A lot of people have read The Shipping News not out of choice, but because it was on the HSC list. So when I tell people I want to read it, people either groan at the memories of discussing how The Shipping News relates to people ‘Retreating from the Global’, or mild interest about an old Pulitzer Prize winner. I just found it in a second hand bookstore – this is edition is so old, Proulx is still credited as E. Annie Proulx.
After Quoyle’s abusive wife dies, he moves back to his hometown in country Newfoundland with his two young daughters, and aunt. Wanting to start anew, his life as a rubbish journalist is not over, however, as he takes up a position at the local newspaper. The staff at the newspaper both help and hinder him in his quest to rebuild his life in small town Canada. Slowly, he learns to love again – love his children, love his life, and even love another woman.
Proulx’s writing style is something of a shock to the system. More than any author I’ve read in a long time, she has clearly and deliberately set out to create a unique writing style. The only other thing of Proulx’s I’ve read is Brokeback Mountain, and having just checked, the styles are completely different. The Shipping News has short, sharp sentences. Just like that one. It’s also very choppy – they don’t quite flow one after another. This is going to sound really pretentious, but it’s kind of like how I’d imagine a cubist would write – small strokes, each highlighting a different angle of the same scene. Does that even make any sense?
Once you get used to the style, this is quite a good novel. Proulx does an excellent job of evoking Killick-Claw, the town to which Quoyle. As someone’s who’s never been anywhere near Canada, I feel like I might be able to picture the town, and just how freaking cold it gets. Seriously, if I know nothing else from this novel, it’s that the weather in Newfoundland’s terrible. And cold. And rainy. It does not sound like a pleasant place to live, to be honest. And Proulx captures that really well – the struggle of all of these ordinary people to live in a place that, really, people shouldn’t be anywhere near. Just as Tim Winton captures the spirit of Australia’s coast, so too does Proulx recreate Canada’s coast with alarming clarity. I assume.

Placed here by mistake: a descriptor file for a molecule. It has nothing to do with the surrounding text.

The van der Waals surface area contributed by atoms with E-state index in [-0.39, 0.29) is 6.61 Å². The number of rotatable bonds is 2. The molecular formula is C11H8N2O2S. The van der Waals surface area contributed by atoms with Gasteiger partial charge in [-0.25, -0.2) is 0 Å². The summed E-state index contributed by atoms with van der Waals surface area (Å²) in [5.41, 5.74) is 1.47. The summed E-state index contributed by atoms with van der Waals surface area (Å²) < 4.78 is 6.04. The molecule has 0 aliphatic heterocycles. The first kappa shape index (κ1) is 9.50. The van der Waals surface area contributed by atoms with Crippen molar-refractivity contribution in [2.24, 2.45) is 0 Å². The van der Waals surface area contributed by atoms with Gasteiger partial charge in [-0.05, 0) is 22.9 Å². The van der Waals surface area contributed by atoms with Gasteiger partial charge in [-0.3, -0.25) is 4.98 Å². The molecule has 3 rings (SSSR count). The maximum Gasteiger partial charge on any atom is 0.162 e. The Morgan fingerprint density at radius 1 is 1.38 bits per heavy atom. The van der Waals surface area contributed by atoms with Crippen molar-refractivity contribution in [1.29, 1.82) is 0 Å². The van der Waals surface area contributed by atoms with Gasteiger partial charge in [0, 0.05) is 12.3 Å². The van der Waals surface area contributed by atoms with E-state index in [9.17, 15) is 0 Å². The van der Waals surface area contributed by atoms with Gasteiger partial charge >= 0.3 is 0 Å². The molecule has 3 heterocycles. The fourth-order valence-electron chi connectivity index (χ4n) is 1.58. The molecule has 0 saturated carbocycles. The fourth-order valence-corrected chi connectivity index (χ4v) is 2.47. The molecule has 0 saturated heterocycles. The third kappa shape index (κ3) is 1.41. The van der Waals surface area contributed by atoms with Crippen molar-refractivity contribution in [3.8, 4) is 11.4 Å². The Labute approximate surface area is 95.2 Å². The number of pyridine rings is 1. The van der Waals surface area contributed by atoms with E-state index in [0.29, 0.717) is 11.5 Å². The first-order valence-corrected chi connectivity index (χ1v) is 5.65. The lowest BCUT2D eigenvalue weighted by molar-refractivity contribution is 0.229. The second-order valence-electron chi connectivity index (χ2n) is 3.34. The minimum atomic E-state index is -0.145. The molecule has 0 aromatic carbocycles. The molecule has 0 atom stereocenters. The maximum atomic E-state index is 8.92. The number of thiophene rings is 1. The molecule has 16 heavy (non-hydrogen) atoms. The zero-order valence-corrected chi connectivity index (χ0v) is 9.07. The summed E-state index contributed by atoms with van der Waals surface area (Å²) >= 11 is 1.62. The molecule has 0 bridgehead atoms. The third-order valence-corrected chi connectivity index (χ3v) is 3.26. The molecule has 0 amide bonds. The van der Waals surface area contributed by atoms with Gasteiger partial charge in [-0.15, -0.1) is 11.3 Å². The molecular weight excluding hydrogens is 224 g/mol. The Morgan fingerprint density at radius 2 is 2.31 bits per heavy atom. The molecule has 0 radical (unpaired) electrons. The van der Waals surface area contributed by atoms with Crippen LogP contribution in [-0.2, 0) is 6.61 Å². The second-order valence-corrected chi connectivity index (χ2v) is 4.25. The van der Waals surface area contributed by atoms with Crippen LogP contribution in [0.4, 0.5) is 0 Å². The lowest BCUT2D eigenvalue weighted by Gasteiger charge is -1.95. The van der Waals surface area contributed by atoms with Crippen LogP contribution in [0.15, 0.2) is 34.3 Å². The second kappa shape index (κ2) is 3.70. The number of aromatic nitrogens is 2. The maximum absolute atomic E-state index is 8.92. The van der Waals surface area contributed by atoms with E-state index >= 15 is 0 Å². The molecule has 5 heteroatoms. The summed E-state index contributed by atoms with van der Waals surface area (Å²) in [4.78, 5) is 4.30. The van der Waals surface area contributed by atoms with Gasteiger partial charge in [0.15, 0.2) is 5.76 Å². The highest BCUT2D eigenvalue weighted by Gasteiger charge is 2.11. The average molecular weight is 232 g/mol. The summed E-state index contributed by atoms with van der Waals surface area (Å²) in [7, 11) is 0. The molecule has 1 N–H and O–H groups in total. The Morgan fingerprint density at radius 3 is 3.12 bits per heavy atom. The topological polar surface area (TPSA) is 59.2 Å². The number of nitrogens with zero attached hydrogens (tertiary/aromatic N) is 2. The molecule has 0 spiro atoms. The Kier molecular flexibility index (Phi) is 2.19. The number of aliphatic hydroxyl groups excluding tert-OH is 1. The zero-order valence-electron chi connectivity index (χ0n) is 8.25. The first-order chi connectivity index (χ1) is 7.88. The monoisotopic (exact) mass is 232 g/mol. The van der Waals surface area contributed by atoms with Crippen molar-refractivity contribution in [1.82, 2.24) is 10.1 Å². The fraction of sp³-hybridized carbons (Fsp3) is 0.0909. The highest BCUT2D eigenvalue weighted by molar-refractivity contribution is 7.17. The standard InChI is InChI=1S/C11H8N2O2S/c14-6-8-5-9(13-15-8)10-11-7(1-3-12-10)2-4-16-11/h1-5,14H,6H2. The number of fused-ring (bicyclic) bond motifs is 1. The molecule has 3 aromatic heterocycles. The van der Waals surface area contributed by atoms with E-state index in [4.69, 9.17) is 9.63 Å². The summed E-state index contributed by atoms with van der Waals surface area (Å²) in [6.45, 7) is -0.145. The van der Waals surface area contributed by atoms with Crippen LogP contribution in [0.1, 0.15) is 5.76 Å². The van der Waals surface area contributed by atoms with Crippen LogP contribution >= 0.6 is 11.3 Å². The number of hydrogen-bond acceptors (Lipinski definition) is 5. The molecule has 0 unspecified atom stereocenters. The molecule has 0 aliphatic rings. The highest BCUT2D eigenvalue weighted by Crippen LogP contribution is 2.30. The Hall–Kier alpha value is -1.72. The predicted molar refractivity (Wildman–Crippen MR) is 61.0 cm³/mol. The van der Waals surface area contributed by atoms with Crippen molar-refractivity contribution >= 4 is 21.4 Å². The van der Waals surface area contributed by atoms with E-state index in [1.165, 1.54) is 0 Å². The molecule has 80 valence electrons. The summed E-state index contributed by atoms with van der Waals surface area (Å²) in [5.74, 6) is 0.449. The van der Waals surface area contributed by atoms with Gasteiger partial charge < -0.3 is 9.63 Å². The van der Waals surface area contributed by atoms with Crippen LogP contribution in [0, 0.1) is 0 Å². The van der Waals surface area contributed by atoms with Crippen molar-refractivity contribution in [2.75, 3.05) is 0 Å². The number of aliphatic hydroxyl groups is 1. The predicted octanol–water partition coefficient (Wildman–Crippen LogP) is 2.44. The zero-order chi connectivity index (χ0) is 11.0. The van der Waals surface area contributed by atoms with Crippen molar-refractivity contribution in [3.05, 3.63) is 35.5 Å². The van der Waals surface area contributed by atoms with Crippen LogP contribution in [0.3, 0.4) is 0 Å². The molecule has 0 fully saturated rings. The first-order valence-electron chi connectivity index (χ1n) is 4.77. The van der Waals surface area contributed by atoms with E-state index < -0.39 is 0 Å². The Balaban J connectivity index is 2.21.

Abuse plays quite heavily into the story, though it’s done quite subtly. I love that Proulx reverses the expectations of having a battered wife deeply in love with her abusive husband, and that Quoyle is the one that is being abused – emotionally more than anything else. And his inability, or perhaps simply refusal, to see what he is putting himself – and his daughters – through actually makes him come off a little pathetic. Of course, it’s not just this part of his life where he comes off as less than ideal – he’s chubby, unhealthy, and is pretty terrible at his job. In fact, the only thing he seems to be really good at is being a father, which he does wonderfully. Too wonderfully, even, as he can’t bear to tell his daughters that their mother is dead, only sleeping for a long, long time.
Of course, once his wife dies, everything changes. A move to another country – to a rather chilly part of Canada, at that – and Quoyle slowly comes out of his shell. It turns out that he has a gift for writing about boats (though not being on actual boats) – and in a port town, his columns about the shipping news are well received. The politics of the newspaper is something of a microcosm of that whole idea of being accepted into a small community as an outsider – though, since Quoyle’s family once lived in Killick-Claw, it’s not quite the usual refrain.
More than anything else, this novel is an exercise in evocation. Evocation of a certain place, and certain people. The plot’s pretty arbitrary, though the overarching theme – that healing and redemption can be found in small town coastal Canada – is used to good effect to create some pretty broken characters who slowly become whole again. Probably not the greatest novel I’ve ever read, The Shipping News nevertheless is a really good read, and (though I actually know absolutely nothing about tuhe subject) an excellent starting point for Canadian fiction. Maybe.